We Web

Newsweek covers Web 2.0:

The massive success of MySpace and the exemplary strategy of Flickr are milestones in a new high-tech wave reminiscent of the craziness of the early dot-com days. This rebooting owes everything to the enhanced power and pervasiveness of the Web, which has finally matured to the point where it can fulfill some of the outlandish promises that we heard in the ’90s. The generic term for this movement, especially among the hundreds of new companies jamming the waiting rooms of venture-capital offices, is Web 2.0, but that’s misleadingsome supposedly Web 1.0 companies like eBay and Google have been clueful about this all along. A more fitting description comes from Mary Hodder, the CEO of a social-video-sharing start-up called Dabble. (Since Dabble has not yet launched, I can’t explain exactly what that means.) “This is the live Web,” she says.

Microcontent Design

Richard MacManus writes:

Microcontent design involves: microchunking your content, taking advantage of open standards, employing microformats, letting users subscribe to all kinds of RSS feeds, freeing your content via APIs and other means, designing for re-use of information, monetizing it, and more.

Structured Blogging is a set of formats and plugins that enable blogs to publish different kinds of information – like events, reviews and classified ads – in a ‘structured’ format, so that aggregators can pick up the data from all over the Web.

Its that re-use of blog content via aggregation that will be where the real value lies in Structured Blogging. As of writing there are no Structured Blogging aggregators available, but a hint at the value that it could provide in future is the independent company edgeio which was launched in February 2006. Sellers can get their data listed on edgeios website, simply by posting an item to sell on their own weblog and tagging it listings. Buyers are able to search and find goods and services at the edgeio website. How it works is that edgeio aggregates goods and services data by scanning over 25 million RSS feeds, looking for the tag “listings”.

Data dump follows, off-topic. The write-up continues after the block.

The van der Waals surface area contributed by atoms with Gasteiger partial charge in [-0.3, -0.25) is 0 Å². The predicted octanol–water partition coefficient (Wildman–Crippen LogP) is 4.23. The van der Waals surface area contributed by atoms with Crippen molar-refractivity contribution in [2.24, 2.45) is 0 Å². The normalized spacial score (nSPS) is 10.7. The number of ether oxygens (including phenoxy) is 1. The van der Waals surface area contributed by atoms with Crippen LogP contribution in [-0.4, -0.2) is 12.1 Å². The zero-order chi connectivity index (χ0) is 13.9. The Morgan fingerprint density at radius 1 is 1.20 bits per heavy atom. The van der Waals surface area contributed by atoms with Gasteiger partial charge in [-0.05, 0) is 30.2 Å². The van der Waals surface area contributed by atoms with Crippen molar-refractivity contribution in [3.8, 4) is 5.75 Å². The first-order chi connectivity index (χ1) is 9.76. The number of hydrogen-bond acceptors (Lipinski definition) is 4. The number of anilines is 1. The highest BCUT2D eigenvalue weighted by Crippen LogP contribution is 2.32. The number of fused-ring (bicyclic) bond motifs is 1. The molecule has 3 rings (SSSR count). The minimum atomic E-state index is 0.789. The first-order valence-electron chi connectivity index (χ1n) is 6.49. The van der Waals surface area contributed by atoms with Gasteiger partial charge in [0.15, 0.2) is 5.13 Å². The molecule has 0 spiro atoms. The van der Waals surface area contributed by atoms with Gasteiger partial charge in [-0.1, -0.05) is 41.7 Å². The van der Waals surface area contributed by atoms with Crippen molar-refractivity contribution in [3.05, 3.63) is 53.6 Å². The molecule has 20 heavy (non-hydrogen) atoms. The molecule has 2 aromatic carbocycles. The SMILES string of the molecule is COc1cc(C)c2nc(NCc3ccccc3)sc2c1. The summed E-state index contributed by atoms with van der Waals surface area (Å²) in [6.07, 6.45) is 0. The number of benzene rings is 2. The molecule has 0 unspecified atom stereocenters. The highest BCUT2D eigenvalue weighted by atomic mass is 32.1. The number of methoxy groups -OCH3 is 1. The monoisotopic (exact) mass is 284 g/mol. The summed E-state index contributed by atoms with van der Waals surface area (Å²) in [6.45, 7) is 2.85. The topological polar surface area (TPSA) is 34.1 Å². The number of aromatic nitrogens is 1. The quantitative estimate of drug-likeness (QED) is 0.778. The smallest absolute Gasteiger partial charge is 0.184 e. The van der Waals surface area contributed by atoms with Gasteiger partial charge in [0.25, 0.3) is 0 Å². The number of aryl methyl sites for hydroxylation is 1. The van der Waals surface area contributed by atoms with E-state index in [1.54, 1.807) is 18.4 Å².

Mobile Payments

The New York Times writes:

Only recently have American banks and wireless companies begun developing mobile payment products. Now, the next wave of technology could wash ashore within two years.

The biggest push is coming from big banks and card companies, which hope to generate hundreds of millions of dollars in new transaction fees to offset a slowdown in credit card use. And with prepaid plans, the companies hope to reach new customers and younger customers who may own a phone but lack a checking or credit card account.

At the same time, Nokia and other handset makers are planning to make digital wallets a standard part of their phones. Motorola introduced its first phone with a digital wallet last month. Service providers like Cingular Wireless, the nation’s largest wireless company, also hope the new technology will encourage customers to download everything from coupons to video clips, allowing them to rake in more money from data use and, someday, even advertising.